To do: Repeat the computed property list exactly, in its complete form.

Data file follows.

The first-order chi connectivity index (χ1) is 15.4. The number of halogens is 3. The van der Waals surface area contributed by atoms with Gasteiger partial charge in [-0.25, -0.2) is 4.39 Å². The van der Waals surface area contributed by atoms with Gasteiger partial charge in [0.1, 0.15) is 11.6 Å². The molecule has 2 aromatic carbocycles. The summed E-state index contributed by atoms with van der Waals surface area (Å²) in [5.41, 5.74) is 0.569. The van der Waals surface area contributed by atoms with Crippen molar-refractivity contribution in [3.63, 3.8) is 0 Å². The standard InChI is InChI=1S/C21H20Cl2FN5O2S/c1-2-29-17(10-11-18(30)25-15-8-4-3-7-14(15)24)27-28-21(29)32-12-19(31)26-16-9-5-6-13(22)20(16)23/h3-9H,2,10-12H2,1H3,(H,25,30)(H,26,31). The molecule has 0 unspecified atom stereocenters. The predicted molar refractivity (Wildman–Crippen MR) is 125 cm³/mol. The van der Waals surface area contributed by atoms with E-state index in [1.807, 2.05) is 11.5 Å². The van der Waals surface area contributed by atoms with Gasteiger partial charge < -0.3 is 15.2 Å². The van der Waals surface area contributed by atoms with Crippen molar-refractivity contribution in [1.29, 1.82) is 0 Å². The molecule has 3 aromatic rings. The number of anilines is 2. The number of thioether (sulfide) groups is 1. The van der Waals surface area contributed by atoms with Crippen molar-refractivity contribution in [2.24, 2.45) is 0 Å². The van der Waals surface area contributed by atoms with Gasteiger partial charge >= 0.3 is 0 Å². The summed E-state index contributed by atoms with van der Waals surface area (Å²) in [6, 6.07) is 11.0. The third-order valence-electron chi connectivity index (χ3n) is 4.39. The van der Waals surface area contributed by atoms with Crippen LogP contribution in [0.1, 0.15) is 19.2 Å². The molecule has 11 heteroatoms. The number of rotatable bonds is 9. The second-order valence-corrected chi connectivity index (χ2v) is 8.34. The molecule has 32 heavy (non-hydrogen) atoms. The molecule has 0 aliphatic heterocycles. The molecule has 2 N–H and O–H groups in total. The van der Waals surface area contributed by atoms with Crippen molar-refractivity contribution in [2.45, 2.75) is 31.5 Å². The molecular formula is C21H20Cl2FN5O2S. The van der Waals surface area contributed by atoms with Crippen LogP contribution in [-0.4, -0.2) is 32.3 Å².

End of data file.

The first-order chi connectivity index (χ1) is 15.4. The number of halogens is 3. The van der Waals surface area contributed by atoms with Gasteiger partial charge in [-0.25, -0.2) is 4.39 Å². The van der Waals surface area contributed by atoms with Gasteiger partial charge in [0.1, 0.15) is 11.6 Å². The molecule has 2 aromatic carbocycles. The summed E-state index contributed by atoms with van der Waals surface area (Å²) in [5.41, 5.74) is 0.569. The van der Waals surface area contributed by atoms with Crippen molar-refractivity contribution in [3.63, 3.8) is 0 Å². The standard InChI is InChI=1S/C21H20Cl2FN5O2S/c1-2-29-17(10-11-18(30)25-15-8-4-3-7-14(15)24)27-28-21(29)32-12-19(31)26-16-9-5-6-13(22)20(16)23/h3-9H,2,10-12H2,1H3,(H,25,30)(H,26,31). The molecule has 0 unspecified atom stereocenters. The predicted molar refractivity (Wildman–Crippen MR) is 125 cm³/mol. The van der Waals surface area contributed by atoms with E-state index in [1.807, 2.05) is 11.5 Å². The van der Waals surface area contributed by atoms with Gasteiger partial charge < -0.3 is 15.2 Å². The van der Waals surface area contributed by atoms with Crippen molar-refractivity contribution in [1.29, 1.82) is 0 Å². The molecule has 3 aromatic rings. The number of anilines is 2. The number of thioether (sulfide) groups is 1. The van der Waals surface area contributed by atoms with Crippen molar-refractivity contribution in [2.24, 2.45) is 0 Å². The van der Waals surface area contributed by atoms with Gasteiger partial charge >= 0.3 is 0 Å². The summed E-state index contributed by atoms with van der Waals surface area (Å²) in [6, 6.07) is 11.0. The third-order valence-electron chi connectivity index (χ3n) is 4.39. The van der Waals surface area contributed by atoms with Crippen LogP contribution in [0.1, 0.15) is 19.2 Å². The molecule has 11 heteroatoms. The number of rotatable bonds is 9. The second-order valence-corrected chi connectivity index (χ2v) is 8.34. The molecule has 32 heavy (non-hydrogen) atoms. The molecule has 0 aliphatic heterocycles. The molecule has 2 N–H and O–H groups in total. The van der Waals surface area contributed by atoms with Crippen molar-refractivity contribution in [2.45, 2.75) is 31.5 Å². The molecular formula is C21H20Cl2FN5O2S. The van der Waals surface area contributed by atoms with Crippen LogP contribution in [-0.4, -0.2) is 32.3 Å².